Monday, July 23, 2012


Resorting to Lies

Noted climatologist Paul Krugman is a true believer in man caused global warming. He seems to have the belief but not an explanation for his faith, and he seems to support his belief with lies. Here are some.
On the other, even a fairly modest rise in average temperatures translates into a much higher frequency of extreme events — like the devastating drought now gripping America’s heartland — that do vast damage. (emphasis added).
There is no evidence that increased mean temperature does anything to the incidence of extreme weather. Unlike Mr. Krugman, I like to back up my statements with some scientific study or two, like this one. Here's a set of graphs which show no such trend.
Climate change denial is a major industry, lavishly financed by Exxon, the Koch brothers and others with a financial stake in the continued burning of fossil fuels.
There is no one who denies that the climate can change. The denialists, like myself, don't believe the tiny bit of added heat from the CO2 we produce burning fossil fuels will lead to catastrophe. The amount of money given to the few think tanks who try to debunk the new Chicken Littles is less than the interest earned on the government funding of those who tell us the world is ending because of our sins, mainly involving energy use, not to mention the huge amount of money to "green" private organizations. Denial of catastrophic man made global warming is an absurdly tiny industry, the support of the mythical evil Koch brothers notwithstanding.


As documented in a new paper by Dr. Hansen and others, cold summers by historical standards still happen, but rarely, while hot summers have in fact become roughly twice as prevalent. And 9 of the 10 hottest years on record have occurred since 2000. 
Hansen couldn't predict his way out of a wet paper bag. His '88 predictions had three scenarios;  A) Exponentially more CO2 released than was then happening; B) After an increase, a return to the same amount released in the future as was then being produced; and, C) A reduced amount of CO2 produced than was then being produced. In reality 24 years later, the world is in Scenario A with China's increasing industrialization but the temperatures are well below Hanson's Scenario C. And the recorded temperatures, both from the substandard weather stations and as adjusted, are suspect. Hansn is responsible for corrupting the temperature record (that is, always adjusting the temperature up from the raw data for the last 30 years and down for the period 50 to 100 years ago). It makes the temperature record look more threatening. The 30s had the most high temperature here on North America. World wide, there has been a precipitous drop off of the number of reporting stations in the colder north. Fewer cold temperatures raise the average temperature, but it's not any hotter outside anywhere. It is simply not true to say the last 12 years have almost all of the hottest years on record. (They do only on graphs with an added .5 degrees C to the already somewhat suspect raw data).

There's more.

Joseph Romm, the influential climate blogger, has coined the term “Dust-Bowlification” for the prospect of extended periods of extreme drought in formerly productive agricultural areas. He has been arguing for some time that this phenomenon, with its disastrous effects on food security, is likely to be the leading edge of damage from climate change, taking place over the next few decades; the drowning of Florida by rising sea levels and all that will come later.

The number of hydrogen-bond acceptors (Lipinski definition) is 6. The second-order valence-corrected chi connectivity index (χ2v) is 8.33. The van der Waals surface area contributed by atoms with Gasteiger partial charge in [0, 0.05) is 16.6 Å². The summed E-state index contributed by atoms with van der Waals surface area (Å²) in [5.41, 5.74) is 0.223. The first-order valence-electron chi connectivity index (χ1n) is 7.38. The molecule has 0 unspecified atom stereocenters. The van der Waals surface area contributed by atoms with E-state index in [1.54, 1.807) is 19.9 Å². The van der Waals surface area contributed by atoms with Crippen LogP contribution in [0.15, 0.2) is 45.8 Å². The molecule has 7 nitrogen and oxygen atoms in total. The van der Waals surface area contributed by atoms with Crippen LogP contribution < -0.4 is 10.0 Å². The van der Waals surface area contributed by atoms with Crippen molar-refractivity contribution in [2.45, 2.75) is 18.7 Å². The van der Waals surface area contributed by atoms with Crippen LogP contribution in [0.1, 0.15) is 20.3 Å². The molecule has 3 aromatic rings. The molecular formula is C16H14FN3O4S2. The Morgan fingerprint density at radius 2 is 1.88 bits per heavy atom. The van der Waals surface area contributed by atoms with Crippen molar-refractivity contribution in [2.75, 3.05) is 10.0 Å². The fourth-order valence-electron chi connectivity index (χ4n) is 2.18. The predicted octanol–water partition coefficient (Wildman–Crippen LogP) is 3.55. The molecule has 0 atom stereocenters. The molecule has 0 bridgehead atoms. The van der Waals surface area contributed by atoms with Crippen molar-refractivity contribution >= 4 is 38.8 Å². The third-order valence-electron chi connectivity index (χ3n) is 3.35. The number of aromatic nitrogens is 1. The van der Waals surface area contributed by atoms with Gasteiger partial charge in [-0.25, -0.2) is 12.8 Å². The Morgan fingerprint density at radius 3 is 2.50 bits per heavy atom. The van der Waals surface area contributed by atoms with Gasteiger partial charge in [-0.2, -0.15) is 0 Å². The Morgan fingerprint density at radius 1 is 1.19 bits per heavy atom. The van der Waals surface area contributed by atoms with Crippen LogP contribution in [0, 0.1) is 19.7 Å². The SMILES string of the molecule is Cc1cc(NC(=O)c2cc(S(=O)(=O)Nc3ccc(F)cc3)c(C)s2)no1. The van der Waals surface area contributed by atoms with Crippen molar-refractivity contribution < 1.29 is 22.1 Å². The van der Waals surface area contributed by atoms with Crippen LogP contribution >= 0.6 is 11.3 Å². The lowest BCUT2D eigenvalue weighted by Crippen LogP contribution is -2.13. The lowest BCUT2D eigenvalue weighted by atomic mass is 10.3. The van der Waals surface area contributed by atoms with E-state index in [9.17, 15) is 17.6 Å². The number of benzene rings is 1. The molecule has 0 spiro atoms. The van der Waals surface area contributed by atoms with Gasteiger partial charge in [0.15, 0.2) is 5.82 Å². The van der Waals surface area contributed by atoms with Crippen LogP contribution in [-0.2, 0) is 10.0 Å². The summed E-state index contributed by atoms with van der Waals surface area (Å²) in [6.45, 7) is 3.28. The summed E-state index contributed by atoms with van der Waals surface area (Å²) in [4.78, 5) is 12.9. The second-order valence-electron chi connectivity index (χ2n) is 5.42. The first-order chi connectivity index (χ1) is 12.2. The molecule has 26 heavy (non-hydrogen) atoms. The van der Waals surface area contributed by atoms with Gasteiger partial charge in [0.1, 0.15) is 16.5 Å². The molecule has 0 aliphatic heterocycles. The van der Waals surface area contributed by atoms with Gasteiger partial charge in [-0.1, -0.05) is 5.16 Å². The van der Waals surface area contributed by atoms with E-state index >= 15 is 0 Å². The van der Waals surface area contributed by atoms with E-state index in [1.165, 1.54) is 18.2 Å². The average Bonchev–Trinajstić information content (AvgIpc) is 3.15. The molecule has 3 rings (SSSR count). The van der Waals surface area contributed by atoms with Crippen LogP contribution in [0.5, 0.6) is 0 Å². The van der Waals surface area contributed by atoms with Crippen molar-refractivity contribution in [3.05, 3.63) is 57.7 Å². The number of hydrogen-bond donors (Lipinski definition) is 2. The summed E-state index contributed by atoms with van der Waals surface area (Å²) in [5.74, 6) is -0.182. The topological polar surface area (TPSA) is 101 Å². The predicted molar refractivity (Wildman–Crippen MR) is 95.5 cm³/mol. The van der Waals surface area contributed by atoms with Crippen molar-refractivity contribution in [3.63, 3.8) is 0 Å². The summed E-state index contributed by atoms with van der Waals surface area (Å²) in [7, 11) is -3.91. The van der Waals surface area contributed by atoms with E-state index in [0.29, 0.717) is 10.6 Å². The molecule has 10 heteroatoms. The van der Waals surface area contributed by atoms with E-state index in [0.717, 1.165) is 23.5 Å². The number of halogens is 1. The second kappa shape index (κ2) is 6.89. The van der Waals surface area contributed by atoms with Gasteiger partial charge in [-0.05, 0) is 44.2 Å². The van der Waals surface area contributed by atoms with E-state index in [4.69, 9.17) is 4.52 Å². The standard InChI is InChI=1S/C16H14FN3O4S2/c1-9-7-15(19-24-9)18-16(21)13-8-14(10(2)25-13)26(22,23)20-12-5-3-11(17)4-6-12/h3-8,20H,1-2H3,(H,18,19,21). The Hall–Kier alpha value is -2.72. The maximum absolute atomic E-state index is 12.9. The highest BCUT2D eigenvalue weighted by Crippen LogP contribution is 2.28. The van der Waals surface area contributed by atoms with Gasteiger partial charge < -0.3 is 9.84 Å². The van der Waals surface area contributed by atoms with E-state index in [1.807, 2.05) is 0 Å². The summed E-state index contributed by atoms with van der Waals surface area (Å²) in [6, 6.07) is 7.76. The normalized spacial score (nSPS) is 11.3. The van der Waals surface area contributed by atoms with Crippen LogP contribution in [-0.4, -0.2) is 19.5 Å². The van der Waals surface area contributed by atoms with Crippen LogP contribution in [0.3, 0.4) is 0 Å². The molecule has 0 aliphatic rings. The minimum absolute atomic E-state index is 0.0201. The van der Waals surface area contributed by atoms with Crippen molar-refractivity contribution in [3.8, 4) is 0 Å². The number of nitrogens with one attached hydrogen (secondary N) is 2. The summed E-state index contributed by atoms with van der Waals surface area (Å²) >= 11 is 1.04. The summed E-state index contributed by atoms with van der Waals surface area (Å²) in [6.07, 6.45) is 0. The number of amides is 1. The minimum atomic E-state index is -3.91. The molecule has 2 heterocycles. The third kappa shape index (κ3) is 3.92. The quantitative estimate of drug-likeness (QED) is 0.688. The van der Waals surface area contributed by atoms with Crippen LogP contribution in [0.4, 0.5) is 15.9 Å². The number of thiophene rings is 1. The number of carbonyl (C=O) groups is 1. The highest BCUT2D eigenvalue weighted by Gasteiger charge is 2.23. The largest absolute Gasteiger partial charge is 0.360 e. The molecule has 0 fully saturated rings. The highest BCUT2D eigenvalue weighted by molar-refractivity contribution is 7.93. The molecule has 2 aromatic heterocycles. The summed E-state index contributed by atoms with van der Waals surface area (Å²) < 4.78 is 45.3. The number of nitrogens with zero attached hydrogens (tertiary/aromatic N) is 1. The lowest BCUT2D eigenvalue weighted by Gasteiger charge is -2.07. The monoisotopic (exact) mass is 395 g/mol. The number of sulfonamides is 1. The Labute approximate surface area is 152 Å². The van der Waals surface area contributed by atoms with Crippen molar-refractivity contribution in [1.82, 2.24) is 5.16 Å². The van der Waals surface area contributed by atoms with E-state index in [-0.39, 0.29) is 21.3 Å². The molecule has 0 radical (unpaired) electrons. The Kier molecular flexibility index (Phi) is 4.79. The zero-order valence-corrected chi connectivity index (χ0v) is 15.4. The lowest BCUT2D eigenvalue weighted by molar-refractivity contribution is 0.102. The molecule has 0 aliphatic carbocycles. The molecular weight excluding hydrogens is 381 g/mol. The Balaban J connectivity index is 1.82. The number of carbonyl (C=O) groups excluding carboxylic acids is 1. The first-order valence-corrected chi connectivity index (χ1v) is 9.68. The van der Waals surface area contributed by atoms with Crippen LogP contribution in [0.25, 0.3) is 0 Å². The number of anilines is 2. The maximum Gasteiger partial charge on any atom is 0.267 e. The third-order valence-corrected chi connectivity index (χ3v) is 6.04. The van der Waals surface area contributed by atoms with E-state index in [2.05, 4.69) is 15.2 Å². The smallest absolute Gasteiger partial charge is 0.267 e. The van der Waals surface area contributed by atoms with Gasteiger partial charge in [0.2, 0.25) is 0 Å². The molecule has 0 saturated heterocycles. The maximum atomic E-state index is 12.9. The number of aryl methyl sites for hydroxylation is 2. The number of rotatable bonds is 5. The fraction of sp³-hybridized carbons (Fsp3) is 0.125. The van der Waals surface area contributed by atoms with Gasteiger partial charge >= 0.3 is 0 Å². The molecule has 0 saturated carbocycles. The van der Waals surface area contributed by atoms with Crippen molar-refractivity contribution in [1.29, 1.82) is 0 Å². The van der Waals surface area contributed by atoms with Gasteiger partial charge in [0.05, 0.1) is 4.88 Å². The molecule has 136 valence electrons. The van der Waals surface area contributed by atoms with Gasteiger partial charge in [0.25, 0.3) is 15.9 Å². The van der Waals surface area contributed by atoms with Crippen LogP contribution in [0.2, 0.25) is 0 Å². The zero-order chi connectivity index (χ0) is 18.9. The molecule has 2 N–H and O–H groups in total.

The dust bowl took place in the 30s when it was really hot here in America as I mentioned above. The drought then was an order of magnitude worse than the little one now. So why wasn't climate change happening in the 30s? Or in the 1880s when the hurricanes were really bad? Even though the enexorable sea level rise appears to have taken a break recently, at worst it is 3 mm per year. The sea level is always rising during an interglacial like we're in now (and a rather cool one compared to the last 3 or 4 interglacials before recorded history). That's part of how you tell it's an interglacial. In any event, 3 mm/yr in a hundred years is 300 mm which is just short of a foot. Florida seems safe from inundation for the next several generations, long after my grandchildren (theoretical, alas) have perished from old age. (And it's not rising at 3 mm per year, more likely half that).

Rather than "trash" science as Mr. Krugman accuses us of, we deniers uphold the rigorous requirements of science, which is at its most basic form a regulated skepticism. We deniers look at all the evidence and we just can't see a hockey stick pattern, which apparently is all the new Chicken Littles can see.
The history of weather is a series of sine curves. It gets worse, colder, drier, hotter and then it gets better, warmer, wetter, colder. That is precisely what it is doing now. And nothing more.


Krugman is a tool to the nth degree. Frankly, I wish people would simply stop paying attention to his pronouncements & maybe he'd dry up and blow away ("be dustbowlified"?)
Excellent book on the dust bowl of the 30s is The Worst Hard Time by Timothy Egan. Helluva story. Even more damaging than the drought, the poor farming techniques left the land with nothing to hold the dirt.
Thanks, I'll take a look at that. Many disasters are a congruence of bad policy and worse weather.
Back to economics. Here's a fascinating interview with David Stockman. I found it more interesting to watch the video rather than just read the transcript, to get the full effect. But, it's 30 mins. long -- you may not want to give it that much time....
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